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Ukraine crisis roils markets: Which global economic power is most at risk?

Ukraine crisis roils markets: Which global economic power is most at risk?

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Ukraine crisis roils markets: Which global economic power is most at risk?

Ukraine crisis roils markets: Which global economic power is most at risk?
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The crisis in the Ukraine hit markets Monday morning, unsettling investors around the globe and upsetting already temperamental emerging markets. Russia’s Micex index was down over 11% early Monday and the ruble hit a record low against the U.S. dollar.

U.S. futures were down sharply as the global selloff continued, and the German DAX fell nearly 2.5%.

Related: Ukraine uncertainty won’t derail emerging market gains: Baker

“Germany is the largest economy in Europe,” Dan Gross, columnist at The Daily Beast, tells The Daily Ticker Monday. “Their volume of trade with Russia is huge, it’s about three times the size of what [the U.S.] does—they get a lot of their natural gas and energy from Russia; they send a lot of their product to Russia. So if there was some kind of serious disruption in the Russian economy Germany suffers,” which has the potential to disrupt all of the European Union, he says. Germany is the largest economy in Europe.

China also risks losing out economically in the Ukraine. Beijing and Kiev have recently forged a strong commerical relationship -- trading corn and military goods. China has called for a resolution to the fighting. Asian stocks have now fallen for the second day in a row.

Cautious investors are flocking to safe havens like bonds, gold and the Japanese yen, which have jumped as riskier markets fall.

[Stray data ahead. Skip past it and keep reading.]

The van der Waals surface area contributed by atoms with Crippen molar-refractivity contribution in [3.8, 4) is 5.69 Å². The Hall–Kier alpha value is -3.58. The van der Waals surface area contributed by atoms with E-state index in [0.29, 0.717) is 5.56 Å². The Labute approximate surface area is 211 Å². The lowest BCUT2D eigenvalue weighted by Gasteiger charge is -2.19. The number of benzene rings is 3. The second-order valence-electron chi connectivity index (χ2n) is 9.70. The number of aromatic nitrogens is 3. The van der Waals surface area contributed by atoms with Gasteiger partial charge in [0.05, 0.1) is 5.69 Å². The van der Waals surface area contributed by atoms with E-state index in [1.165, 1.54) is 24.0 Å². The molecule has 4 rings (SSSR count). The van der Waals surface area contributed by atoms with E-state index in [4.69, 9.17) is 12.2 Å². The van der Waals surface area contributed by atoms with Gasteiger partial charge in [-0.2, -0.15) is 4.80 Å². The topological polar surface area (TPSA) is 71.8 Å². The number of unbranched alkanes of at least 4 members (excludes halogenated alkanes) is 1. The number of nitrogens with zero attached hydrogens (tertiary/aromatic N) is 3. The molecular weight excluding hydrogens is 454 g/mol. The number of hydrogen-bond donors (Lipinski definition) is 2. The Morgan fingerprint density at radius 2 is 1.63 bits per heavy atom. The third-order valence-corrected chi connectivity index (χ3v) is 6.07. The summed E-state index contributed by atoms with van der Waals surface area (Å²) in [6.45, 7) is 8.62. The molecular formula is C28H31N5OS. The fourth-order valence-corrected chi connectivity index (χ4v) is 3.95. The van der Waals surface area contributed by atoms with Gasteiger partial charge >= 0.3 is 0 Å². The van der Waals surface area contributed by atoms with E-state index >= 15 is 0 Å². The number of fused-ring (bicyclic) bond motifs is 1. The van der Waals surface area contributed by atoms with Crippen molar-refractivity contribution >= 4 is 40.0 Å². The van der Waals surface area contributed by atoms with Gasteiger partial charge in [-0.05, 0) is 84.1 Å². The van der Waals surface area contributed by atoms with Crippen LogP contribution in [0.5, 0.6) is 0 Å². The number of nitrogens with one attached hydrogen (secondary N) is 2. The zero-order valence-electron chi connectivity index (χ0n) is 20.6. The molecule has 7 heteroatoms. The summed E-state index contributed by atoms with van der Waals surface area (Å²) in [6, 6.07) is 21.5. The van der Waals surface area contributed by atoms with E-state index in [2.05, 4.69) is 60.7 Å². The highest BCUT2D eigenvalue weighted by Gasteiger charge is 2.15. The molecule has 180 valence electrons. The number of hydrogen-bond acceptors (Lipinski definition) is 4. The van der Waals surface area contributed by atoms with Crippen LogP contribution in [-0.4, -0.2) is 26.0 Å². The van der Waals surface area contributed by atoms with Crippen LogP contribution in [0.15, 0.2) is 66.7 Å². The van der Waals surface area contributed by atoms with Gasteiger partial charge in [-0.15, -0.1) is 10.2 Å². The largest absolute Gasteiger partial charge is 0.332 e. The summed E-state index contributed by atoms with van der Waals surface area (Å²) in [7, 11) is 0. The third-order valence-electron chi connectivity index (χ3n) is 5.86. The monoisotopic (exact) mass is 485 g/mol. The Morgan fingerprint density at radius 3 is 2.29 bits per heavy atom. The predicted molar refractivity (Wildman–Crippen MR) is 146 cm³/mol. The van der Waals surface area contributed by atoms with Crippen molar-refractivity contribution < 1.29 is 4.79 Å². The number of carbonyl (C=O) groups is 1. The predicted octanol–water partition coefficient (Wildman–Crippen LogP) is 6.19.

Trouble began in the Ukraine nearly three months ago when then-president Viktor Yanukovych rejected a European trade deal that would have indicated a shift away from dependence on Russia. A large portion of the Ukrainian population wanted closer ties with Europe, but Putin was putting pressure on the country to integrate more closely with Moscow.

Related: China's falling currency could spark global tensions: Marc Chandler

Protests quickly turned violent and Yanukovych responded by enacting strict anti-protest laws, a move that further enraged the public. The laws were later removed but the damage was already done—on Feb. 22 the Ukrainian parliament voted to remove Yanukovych from office. He refused to resign and called the vote a coup while his palace and home were taken over by protesters. Yanukovych fled to Russia where he maintains he is still the elected Ukrainian president.

On Feb. 28 Russia began to send armed troops to Crimea, an autonomous republic that sits within the borders of Ukraine and on March 1 the Russian parliament granted Putin’s request for authorization to use military force throughout the Ukraine. In a televised address President Obama expressed deep concern over Russia’s actions. Kiev has mobilized troops against the Russian threat -- and global leaders are now scrambling to come to a diplomatic solution.  

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